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Georgia Conflict Gives Boost to European Missile Defense Talks

A poll by Opinion Research Corporation finds a strong majority of Americans support missile defense, as reported by Market Watch:
A national poll released today revealed that 87 percent of the American Public believes that the United States should have a missile defense system. The public survey showed that 58% of the American Public thinks that there is a real threat from missiles carrying weapons of mass destruction and that missile defense is the preferred option over pre-emptive military action or diplomatic efforts for dealing with the proliferation of missiles and weapons of mass destruction by nation states.
This is an astonishingly high number considering the broad opposition to missile defense in Europe, and the reluctance to embrace it by several leading Democrats, including Barack Obama.

It will be interesting to see if Russia’s intervention into Georgia will increase or decrease European support for US systems.  Initial reports suggest Russia’s actions have provoked a renewed sense of urgency into recently stagnant negotiations between Poland and the United States.  According to the Financial Times:
Talks on building part of a US missile defence shield on Polish soil restarted on Wednesday, with Polish officials sending much more positive signals than recently, in part because of fears awakened by the Russian attack on Georgia.

The fighting between Russia and Georgia appears to have made the benefits of having a permanent US troop presence on Polish soil more apparent to Warsaw. US negotiators are also interested in strengthening security ties with Poland.
Talks stalled over Polish demands that the US beef up Polish domestic defenses, including with expensive Patriot interceptors, in order to place US missile defense systems on Polish territory.  However, Polish political leaders argue that Russia’s intervention against Georgia has provided substance to its demands, as reported by the Associated Press:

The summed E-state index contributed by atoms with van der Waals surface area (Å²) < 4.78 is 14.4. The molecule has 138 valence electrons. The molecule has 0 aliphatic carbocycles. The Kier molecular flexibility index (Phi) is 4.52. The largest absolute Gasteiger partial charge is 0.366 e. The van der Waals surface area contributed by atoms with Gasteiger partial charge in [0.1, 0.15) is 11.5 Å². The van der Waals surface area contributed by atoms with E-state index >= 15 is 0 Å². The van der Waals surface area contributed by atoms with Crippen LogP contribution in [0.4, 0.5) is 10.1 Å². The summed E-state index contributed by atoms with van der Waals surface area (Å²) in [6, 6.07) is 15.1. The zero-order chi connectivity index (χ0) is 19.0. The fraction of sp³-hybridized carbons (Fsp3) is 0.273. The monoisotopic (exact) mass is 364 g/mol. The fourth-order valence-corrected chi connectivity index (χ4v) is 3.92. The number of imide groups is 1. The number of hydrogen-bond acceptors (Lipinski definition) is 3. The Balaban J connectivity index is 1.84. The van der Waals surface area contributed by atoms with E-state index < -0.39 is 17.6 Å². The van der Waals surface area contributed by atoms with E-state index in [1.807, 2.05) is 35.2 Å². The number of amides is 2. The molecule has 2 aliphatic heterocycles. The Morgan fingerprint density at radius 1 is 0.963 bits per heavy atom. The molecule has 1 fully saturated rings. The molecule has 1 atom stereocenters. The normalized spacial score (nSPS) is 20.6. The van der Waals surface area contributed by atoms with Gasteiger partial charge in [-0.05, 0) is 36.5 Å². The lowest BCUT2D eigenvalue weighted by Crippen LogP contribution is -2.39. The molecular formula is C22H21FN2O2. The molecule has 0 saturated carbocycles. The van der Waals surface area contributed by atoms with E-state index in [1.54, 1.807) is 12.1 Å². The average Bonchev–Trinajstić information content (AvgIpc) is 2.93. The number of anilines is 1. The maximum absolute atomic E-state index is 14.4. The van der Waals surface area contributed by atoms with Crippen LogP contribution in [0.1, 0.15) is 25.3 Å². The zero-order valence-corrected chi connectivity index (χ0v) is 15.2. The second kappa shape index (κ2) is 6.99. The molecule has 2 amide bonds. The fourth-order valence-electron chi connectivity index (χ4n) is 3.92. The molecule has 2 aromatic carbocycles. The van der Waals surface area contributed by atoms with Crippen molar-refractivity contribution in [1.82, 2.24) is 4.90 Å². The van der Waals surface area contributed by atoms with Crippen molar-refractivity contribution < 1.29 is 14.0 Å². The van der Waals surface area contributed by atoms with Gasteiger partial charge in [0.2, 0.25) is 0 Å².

Prime Minister Donald Tusk said Tuesday the attacks in Georgia justified Poland's demand for additional security guarantees if it accepts a U.S. installation.

"The increase in international tension that we are dealing with now, but which we had not expected, makes the security guarantees ... an issue even more important than before," [Polish Foreign Minister] Sikorski said.
Russia has strongly opposed US missile defense systems based in Poland and the Czech Republic, which it sees as a security threat.  It is interesting that Russia's incursion into Georgia has emboldened Poland and the United States to push forward with missile defense plans, rather than making them “think twice” before moving ahead with the controversial project. 

Polish-American Relations Regarding Iraq, Iran, Russia and NATO

At my day job at Atlantic Community, we have published quite a few interesting articles on US-Polish issues. Polish perspectives are under-reported in the German and American mass media, but they are important because Poland is one of Europe's bigger countries, is considered very Pro-American and was seen as the primary "New Europe" country, a term that is less frequently used these days, but is still controversial.

Marek Swierczynski, a journalist at the Polish TV channel TVP, reflects on the fifth anniversary of the Iraq war:

Poland's decision to join the "coalition of the willing" has left the military stretched beyond capacity, the society in serious mistrust of their leaders and perception of a joint effort for a good cause seriously damaged. It took 25 lives 5 years and 3 governments to rethink and withdraw.

Ryan R. Miller of the Center for European Policy Analysis (CEPA) in Washington, DC. writes about Poland's Iran Option:

Possible Polish-Iranian energy cooperation puts U.S. policy makers between a rock and a hard place, as America finds itself committed both to isolating the Islamic Republic and supporting Polish efforts to outflank Russia's Gazprom.